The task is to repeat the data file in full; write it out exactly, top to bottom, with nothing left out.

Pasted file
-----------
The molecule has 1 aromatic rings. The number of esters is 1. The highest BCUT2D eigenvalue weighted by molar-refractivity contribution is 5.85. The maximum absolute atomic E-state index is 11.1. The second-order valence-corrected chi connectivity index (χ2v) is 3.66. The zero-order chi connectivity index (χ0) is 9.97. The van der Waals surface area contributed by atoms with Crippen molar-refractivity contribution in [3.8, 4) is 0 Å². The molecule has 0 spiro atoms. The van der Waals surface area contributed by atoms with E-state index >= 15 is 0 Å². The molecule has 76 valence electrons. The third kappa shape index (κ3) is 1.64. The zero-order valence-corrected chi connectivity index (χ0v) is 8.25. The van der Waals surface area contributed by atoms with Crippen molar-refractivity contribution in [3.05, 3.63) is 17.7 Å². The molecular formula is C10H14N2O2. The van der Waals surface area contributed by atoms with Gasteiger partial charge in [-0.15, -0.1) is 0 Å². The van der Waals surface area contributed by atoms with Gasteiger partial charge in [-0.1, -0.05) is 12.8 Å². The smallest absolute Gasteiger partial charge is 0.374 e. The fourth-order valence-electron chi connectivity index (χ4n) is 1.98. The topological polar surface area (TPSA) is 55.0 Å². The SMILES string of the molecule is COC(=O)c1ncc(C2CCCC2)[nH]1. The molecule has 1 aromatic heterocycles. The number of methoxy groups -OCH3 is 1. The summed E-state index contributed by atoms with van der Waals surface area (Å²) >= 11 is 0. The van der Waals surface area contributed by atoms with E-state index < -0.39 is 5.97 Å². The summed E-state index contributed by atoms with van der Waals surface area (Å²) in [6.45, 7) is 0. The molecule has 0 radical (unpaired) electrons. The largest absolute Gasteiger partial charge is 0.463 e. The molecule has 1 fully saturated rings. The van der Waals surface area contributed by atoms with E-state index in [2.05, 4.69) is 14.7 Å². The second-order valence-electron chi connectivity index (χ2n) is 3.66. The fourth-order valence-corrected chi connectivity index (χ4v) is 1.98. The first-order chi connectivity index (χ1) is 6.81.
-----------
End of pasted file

The molecule has 1 aromatic rings. The number of esters is 1. The highest BCUT2D eigenvalue weighted by molar-refractivity contribution is 5.85. The maximum absolute atomic E-state index is 11.1. The second-order valence-corrected chi connectivity index (χ2v) is 3.66. The zero-order chi connectivity index (χ0) is 9.97. The van der Waals surface area contributed by atoms with Crippen molar-refractivity contribution in [3.8, 4) is 0 Å². The molecule has 0 spiro atoms. The van der Waals surface area contributed by atoms with E-state index >= 15 is 0 Å². The molecule has 76 valence electrons. The third kappa shape index (κ3) is 1.64. The zero-order valence-corrected chi connectivity index (χ0v) is 8.25. The van der Waals surface area contributed by atoms with Crippen molar-refractivity contribution in [3.05, 3.63) is 17.7 Å². The molecular formula is C10H14N2O2. The van der Waals surface area contributed by atoms with Gasteiger partial charge in [-0.15, -0.1) is 0 Å². The van der Waals surface area contributed by atoms with Gasteiger partial charge in [-0.1, -0.05) is 12.8 Å². The smallest absolute Gasteiger partial charge is 0.374 e. The fourth-order valence-electron chi connectivity index (χ4n) is 1.98. The topological polar surface area (TPSA) is 55.0 Å². The SMILES string of the molecule is COC(=O)c1ncc(C2CCCC2)[nH]1. The molecule has 1 aromatic heterocycles. The number of methoxy groups -OCH3 is 1. The summed E-state index contributed by atoms with van der Waals surface area (Å²) >= 11 is 0. The van der Waals surface area contributed by atoms with E-state index < -0.39 is 5.97 Å². The summed E-state index contributed by atoms with van der Waals surface area (Å²) in [6.45, 7) is 0. The molecule has 0 radical (unpaired) electrons. The largest absolute Gasteiger partial charge is 0.463 e. The molecule has 1 fully saturated rings. The van der Waals surface area contributed by atoms with E-state index in [2.05, 4.69) is 14.7 Å². The second-order valence-electron chi connectivity index (χ2n) is 3.66. The fourth-order valence-corrected chi connectivity index (χ4v) is 1.98. The first-order chi connectivity index (χ1) is 6.81.